Global Pharma to Pump Cash Into Russia

03.11.2011 -


Viiv Healthcare, a GlaxoSmithKline and Pfizer joint venture, will start manufacturing HIV medicines in Russia in partnership with local drugmaker Binnopharm. Agreeing a local partnership is a way for international drug companies to secure guaranteed sales in Russia, which wants to reduce dependence on imported drugs. Global drugmakers have pledged at least $1 billion in investments in Russian manufacturing, packaging and research and development.

Below are the international pharmaceuticals producers that have existing facilities in Russia, those that have announced plans to set up local manufacturing sites, or are considering such a move:

GlaxoSmithKline -Viiv Healthcare, an HIV company set up two years ago by GlaxoSmithKline and Pfizer, and Russia's Binnopharm said on Wednesday the Russian firm would manufacture ViiV's drugs for the local market. The British group and Binnopharm, a unit of Russia's Sistema , earlier agreed that the Russian firm will make Glaxo's cervical cancer, rotavirus and pneumococcal vaccines for the Russian market. Glaxo already has a hepatitis vaccine filling and packaging plant as part of a joint venture with local Russian partners.

AstraZeneca - Anglo-Swedish firm said in June it would set up a new research centre in St Petersburg, having earlier this year pledged more than $150 million in investments into construction of a Russian manufacturing plant.  

Genzyme -The U.S. biotech firm said in March it planned joint research projects with Russian high-tech centre ChemRar, including joint research on three to five of Russia's topical therapeutic fields and technology transfer.  

Pfizer -The world's largest drugmaker in March entered into an agreement with Russian biopharmaceutical company Petrovax Pharm to manufacture Pfizer's innovative pneumococcal vaccine at the Petrovax Pharm facility in the Moscow region.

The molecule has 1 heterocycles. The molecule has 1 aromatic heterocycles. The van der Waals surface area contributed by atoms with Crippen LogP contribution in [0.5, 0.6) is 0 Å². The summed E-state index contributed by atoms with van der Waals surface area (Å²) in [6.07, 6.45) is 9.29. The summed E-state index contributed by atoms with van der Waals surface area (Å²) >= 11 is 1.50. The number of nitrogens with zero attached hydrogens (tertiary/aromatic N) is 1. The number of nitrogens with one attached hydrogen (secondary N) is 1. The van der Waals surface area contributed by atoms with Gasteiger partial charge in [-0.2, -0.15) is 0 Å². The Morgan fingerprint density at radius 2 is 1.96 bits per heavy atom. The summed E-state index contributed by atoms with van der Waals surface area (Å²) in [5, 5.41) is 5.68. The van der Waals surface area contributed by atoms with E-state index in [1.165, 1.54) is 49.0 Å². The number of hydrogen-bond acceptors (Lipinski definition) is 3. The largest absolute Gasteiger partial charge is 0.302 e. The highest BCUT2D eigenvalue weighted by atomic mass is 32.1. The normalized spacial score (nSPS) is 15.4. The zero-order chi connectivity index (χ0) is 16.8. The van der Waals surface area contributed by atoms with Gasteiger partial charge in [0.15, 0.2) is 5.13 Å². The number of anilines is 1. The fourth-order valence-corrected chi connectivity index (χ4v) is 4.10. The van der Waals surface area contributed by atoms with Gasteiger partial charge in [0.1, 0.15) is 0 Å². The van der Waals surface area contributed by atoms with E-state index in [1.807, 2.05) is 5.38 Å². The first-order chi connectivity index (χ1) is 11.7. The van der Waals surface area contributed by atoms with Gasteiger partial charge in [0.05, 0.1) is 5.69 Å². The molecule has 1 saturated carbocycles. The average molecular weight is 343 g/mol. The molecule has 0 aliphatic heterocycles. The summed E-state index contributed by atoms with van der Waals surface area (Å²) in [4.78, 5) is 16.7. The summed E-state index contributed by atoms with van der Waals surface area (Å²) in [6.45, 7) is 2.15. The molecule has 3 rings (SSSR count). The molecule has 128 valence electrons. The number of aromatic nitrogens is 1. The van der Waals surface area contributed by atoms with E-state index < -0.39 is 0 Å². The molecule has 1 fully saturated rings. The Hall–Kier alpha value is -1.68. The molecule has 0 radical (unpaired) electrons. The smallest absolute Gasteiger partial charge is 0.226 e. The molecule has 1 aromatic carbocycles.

Orion - The Finnish drugmaker said in February it was in advanced acquisition talks with several unnamed Russian firms. It already has packaging projects with Russian producers.

Novartis - The Swiss drugmaker said in December it would invest $500 million in Russia over the next five years as part of a partnership focused on local manufacturing, R&D and public health development.

Ipsen - The French group said in October it was considering setting up production in Russia, including through a partnership with a local manufacturer.

Teva - Israel's Teva plans to invest up to $100 million in a drug production plant in Russia as it aims to more than triple Russian sales by 2015, a Russian executive told Reuters in July.

Novo Nordisk - The world's No.1 insulin maker said in April it would invest $80 million-$100 million to build its first production facility in Russia.

Sanofi-Aventis - A Russian government commission approved in May the company's acquisition of a controlling stake in a Russian insulin plant after the firm said in November it would take part in the government's Pharmpolis Project, aimed at making global firms produce medicines in Russia.

Nycomed -The privately owned Swiss drugmaker said in September it would invest €65-75 million ($86-$99 million) by 2014 to build a liquid sterile products and solid medicines production plant in Russia.

Johnson & Johnson - Struck an agreement with Russia's Pharmstandard to localise secondary packaging of its cancer drug Velcade in Pharmstandard's production plant.

Krka -The Slovenian drug firm said in January it planned to triple production capacity at its factory near Moscow, built in 2003, over the next three years in what will be one of its major investments in 2010.     

Gedeon Richter -The Hungarian drugmaker, which has a manufacturing and packaging plant near Moscow, in April raised its stake in Russian drug firm Protek to 5% from 4%.

Servier- The French Company built a tablet production factory in the Moscow region in 2007.

Stada -The German drugmaker became Russia's second-largest local producer after buying Nizhpharm in 2005 and Makiz-Pharma in 2007.

Fresenius Medical Care  -The world's largest kidney dialysis company, a unit of German healthcare conglomerate Fresenius, said in July it agreed to acquire a private operator of dialysis clinics in Russia's southern Krasnodar region.